Regular attendance at a dentist
Dentists have an important role in the identification and treatment of common dental disease. In addition they will be able to arrange referral to appropriate specialists if a patient has complex disease or possible oral manifestations of EDS that warrants further investigation or treatment. It is advisable for all patients to attend a dentist on a six-monthly basis. Although there have been publicised concerns that not all people have ready access to an NHS dentist it is probable that this will improve as a consequence of recent initiatives by the NHS. Members of EDS UK who encounter difficulties in obtaining dental care should contact the author for guidance as to how this can be resolved.
Considerations for different oral problems
There are two concerns with regard to dental extractions of individuals with EDS – risk of endocarditis and excessive post-extraction bleeding.
Risk of endocarditis
When teeth are extracted, bacteria from the gums pass into the bloodstream. In patients with cardiac valve abnormalities there is a risk that the bacteria will attach to the valve(s) and cause inﬂammation (endocarditis) that can affect cardiac function as well as give rise to systemic disease. It was previously advised that all patients with valvular defects required antibiotics before dental extractions to prevent possible endocarditis; however the National Institute for Clinical Excellence (NICE) has now concluded that the risk of endocarditis following dental extractions in the vast majority of patients with known cardiac valve disease is low and that antibiotics (antibiotic prophylaxis) are not indicated. Nevertheless not all cardiologists agree with this recommendation. It would thus seem sensible for a dentist to contact a patient’s cardiologist to determine if he/she wishes antibiotics to be prescribed for any planned dental extractions. If the dentist does not wish to prescribe antibiotics the specialist, if wishing them to be provided, will instead prescribe these and be medicolegally responsible for any adverse consequences (which is very unlikely).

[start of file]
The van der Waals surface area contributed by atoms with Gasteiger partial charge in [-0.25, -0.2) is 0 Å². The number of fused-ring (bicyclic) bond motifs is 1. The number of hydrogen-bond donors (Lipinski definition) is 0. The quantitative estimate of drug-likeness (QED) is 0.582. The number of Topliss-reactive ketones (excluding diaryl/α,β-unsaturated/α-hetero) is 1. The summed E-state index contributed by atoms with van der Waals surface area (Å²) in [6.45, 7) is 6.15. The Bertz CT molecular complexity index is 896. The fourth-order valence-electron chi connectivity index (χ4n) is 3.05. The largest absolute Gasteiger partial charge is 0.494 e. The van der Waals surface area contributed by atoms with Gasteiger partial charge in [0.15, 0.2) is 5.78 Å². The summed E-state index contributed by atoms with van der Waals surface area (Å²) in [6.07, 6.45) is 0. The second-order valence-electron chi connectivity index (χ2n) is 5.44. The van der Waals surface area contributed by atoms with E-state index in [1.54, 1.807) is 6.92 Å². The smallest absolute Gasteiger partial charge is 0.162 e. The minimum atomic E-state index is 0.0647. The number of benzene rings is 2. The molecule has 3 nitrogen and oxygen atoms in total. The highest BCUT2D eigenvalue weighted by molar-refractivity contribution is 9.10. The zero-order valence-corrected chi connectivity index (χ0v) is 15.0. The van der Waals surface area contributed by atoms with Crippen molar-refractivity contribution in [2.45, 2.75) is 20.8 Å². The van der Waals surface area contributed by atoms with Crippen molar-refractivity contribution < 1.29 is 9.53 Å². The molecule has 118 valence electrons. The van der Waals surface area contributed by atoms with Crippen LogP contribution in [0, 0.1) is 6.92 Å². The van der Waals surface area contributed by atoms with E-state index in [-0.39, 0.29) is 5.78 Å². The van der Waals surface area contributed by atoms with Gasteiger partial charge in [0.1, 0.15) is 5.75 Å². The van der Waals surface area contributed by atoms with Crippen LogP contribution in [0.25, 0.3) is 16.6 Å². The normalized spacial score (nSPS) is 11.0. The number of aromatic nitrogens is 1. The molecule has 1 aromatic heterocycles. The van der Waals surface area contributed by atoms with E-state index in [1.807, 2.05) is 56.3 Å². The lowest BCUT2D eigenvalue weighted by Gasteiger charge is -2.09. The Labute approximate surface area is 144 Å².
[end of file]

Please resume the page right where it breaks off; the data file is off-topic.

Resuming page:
Patients with haemorrhagic types of EDS may be prone to excess post-extraction bleeding. However, in the vast majority of instances this will not arise as the dentist will place a haemostatic agent into the socket, carefully suture the gum and possibly provide a mouthrinse that prevents the clot from breaking down (tranexamic acid).
There have been occasional reports that the efficacy of local anaesthetics may be reduced in EDS. If this arises (which is rare) patients should be referred to a specialist in Oral and Maxillofacial surgery who will be able to ensure that a suitable technique or agent is used that provides effective anaesthesia.
There is little evidence that the healing of extraction sockets is greatly compromised in patients with EDS. If healing seems to be abnormal (e.g. sustained pain, swelling, bad taste) the patient should be referred to a specialist in Oral and Maxillofacial surgery who will clean the area and possibly provide antibiotics.
Gum disease (gingivitis and periodontitis)
As discussed above some types of EDS increase the risk of periodontitis. In addition people with EDS, like any other individual, are at risk of some periodontal disease that can ultimately lead to bad breath, gum bleeding, tooth mobility or tooth loss. Good oral hygiene will reduce the risk of periodontal disease. Additionally, individuals with periodontal disease should be treated by a specialist in periodontology who will be able to provide professional cleaning of the teeth and gums and when indicated surgery to improve the gum status. It was previously recommended that deep cleaning of the gums (scaling) required antibiotic prophylaxis, but as with dental extractions (see above) this may no longer be the case.